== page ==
Prebiotics such as oligofructose can help to increase the number of good bacteria in the gut. Probiotics can also boost immunity, reduce the incidence of dermatitis and improve gut health. 14-16

Convenience and a great tasting product are important considerations when supplementing children because we want to make sure they will take it every day for maximum benefit.  Ask your healthcare practitioner for a chewable, naturally flavored probiotic which is sure to be a hit with even the fussiest of eaters!

Antibiotic Therapy

Antibiotics are a powerful and useful medication designed to kill bacteria. They are so powerful that they can destroy both good and bad bacteria in the gut. Just one course of antibiotics can result in a significant reduction in gut bacteria numbers and diversity. In most cases, our bacteria numbers and diversity will return, however some studies have shown that this can take up to four years!

A probiotic supplement is ideal to be taken following a course of antibiotics to help re-introduce good bacteria to the gut. Look for:

  • A high strength, intensive probiotic
  • Consider a probiotic that has a variety of strains providing at least 500 billion CFU
  • A convenient one-a-day dose probiotic which will be easy to take

Heat Stable Probiotic Solutions

Saccharomyces boulardii is a probiotic yeast that helps friendly bacteria stick to the gut wall. Because it is a yeast probiotic and not a bacteria probiotic like Lactobacillus and Bifidobacteria, it is not affected by antibiotics and is a great choice to take during a course of antibiotics to promote good gut health.

Saccharomyces boulardii is heat stable and does not require refrigeration, making it the ideal choice for use while travelling. It can also be used for the relief of symptoms of traveler’s diarrhea.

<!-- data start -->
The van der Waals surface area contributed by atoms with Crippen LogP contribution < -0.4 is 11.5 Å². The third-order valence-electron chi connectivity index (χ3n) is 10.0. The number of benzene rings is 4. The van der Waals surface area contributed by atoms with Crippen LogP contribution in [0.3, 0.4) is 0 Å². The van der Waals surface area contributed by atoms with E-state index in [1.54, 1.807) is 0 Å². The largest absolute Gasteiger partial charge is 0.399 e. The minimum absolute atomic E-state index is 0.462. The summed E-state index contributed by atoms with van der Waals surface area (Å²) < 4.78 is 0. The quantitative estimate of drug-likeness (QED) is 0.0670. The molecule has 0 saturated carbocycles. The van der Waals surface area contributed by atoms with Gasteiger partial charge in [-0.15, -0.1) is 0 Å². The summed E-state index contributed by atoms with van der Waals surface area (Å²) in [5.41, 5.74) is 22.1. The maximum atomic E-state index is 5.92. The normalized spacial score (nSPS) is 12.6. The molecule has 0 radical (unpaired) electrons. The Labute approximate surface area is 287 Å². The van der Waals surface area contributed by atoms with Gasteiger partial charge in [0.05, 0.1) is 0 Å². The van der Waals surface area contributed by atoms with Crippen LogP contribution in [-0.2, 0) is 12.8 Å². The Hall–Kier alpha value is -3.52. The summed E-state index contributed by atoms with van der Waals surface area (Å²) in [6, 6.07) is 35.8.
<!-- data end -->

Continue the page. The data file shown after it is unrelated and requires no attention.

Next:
Ask your healthcare practitioner to recommend a product that will soothe, heal, seal and cleanse your digestive system for better gut health.

 


References

  1. Sekirov I, Russell SL, Antunes LC, et al. Gut microbiota in health and disease. Physiol Rev 2010;90(3):859-904.
  2. Resta SC. Effects of probiotics and commensals on intestinal epithelial physiology: implications for nutrient
    J Physiol 2009;587(Pt 17):4169-74.
  3. World Gastroenterology Organisation Practice Guideline: Probiotics and prebiotics. World Gastroenterology Organisation, 2008.
  4. Gill HS, Guarner F. Probiotics and human heath: a clinical perspective. Postgrad Med J 2004;80(947):516-26.
  5. McFarland LV. Systematic review and meta-analysis of Saccharomyces boulardii in adult patients. World J Gastroenterol 2010;16(18):2202-22.
  6. Koenig JE, Spor A, Scalfone N, et al. Succession of microbial consortia in the developing infant gut Proc Natl Acad Sci USA 2011;108 Suppl 1:4578-85.
  7. Yang G, Liu ZQ, Yang PC. Treatment of allergic rhinitis with probiotics: an alternative approach. N Am J Med Sci 2013;5(8):465-468.
  8. Guarino A, Canani RB, Spagnuolo MI, et al. Oral bacterial therapy reduces the duration of symptoms and of viral excretion in children with mild diarrhea. J Pediatr Gastro Nutr 1997;25(5):516-519.
  9. Vanderhoof JA, Whitney DB, Antonson DL, et al. Lactobacillus GG in the prevention of antibiotic associated diarrhea. J Pediatr 1999;135(5):564-568.
  10. Da Costa Baptista IP, Accioly E, de Carvalho Padilha P. Efect of the use of probiotics in the treatment of children with atopic dermatitis; a literature review. Nutr Hosp 2013;28(1):16-26.
  11. Leyer GJ, Li S, Mubasher ME, et al. Probiotic effects on cold and inluenza-like symptom incidence and duration in children. Pediatrics 2009;124(2):e172-179.
  12. Bekkali NL, Bongers ME, Van den Berg MM, et al. The role of a probiotics mixture in the treatment of childhood constipation: a pilot study. Nutr J 2007;6:17.
  13. Guandalini S. Probiotics for children with diarrhea: an update. J Clin Gastroenterol 2008;42 Suppl 2: S53-57.
  14. Braun L, Cohen M. Herbs and natural supplements: an evidence-based guide, 3rd ed. Sydney: Churchill Livingstone Elsevier, 2010.
  15. Chatchatee P, Lee WS, Carrilho E, et al. Efects of growing-up milk supplemented with prebiotics and LCPUFAs on infections in young children. J Pediatr Gastroenterol Nutr 2014;58(4):428-437.
  16. Foolad N, Armstrong AW. Prebiotics and probiotics: the prevention and reduction in severity of atopic dermatitis in children. Benef Microbes 2014;5(2):151-160.

 


*These statements have not been evaluated by the Food and Drug Administration. This product is not intended to diagnose, treat, cure or prevent any disease.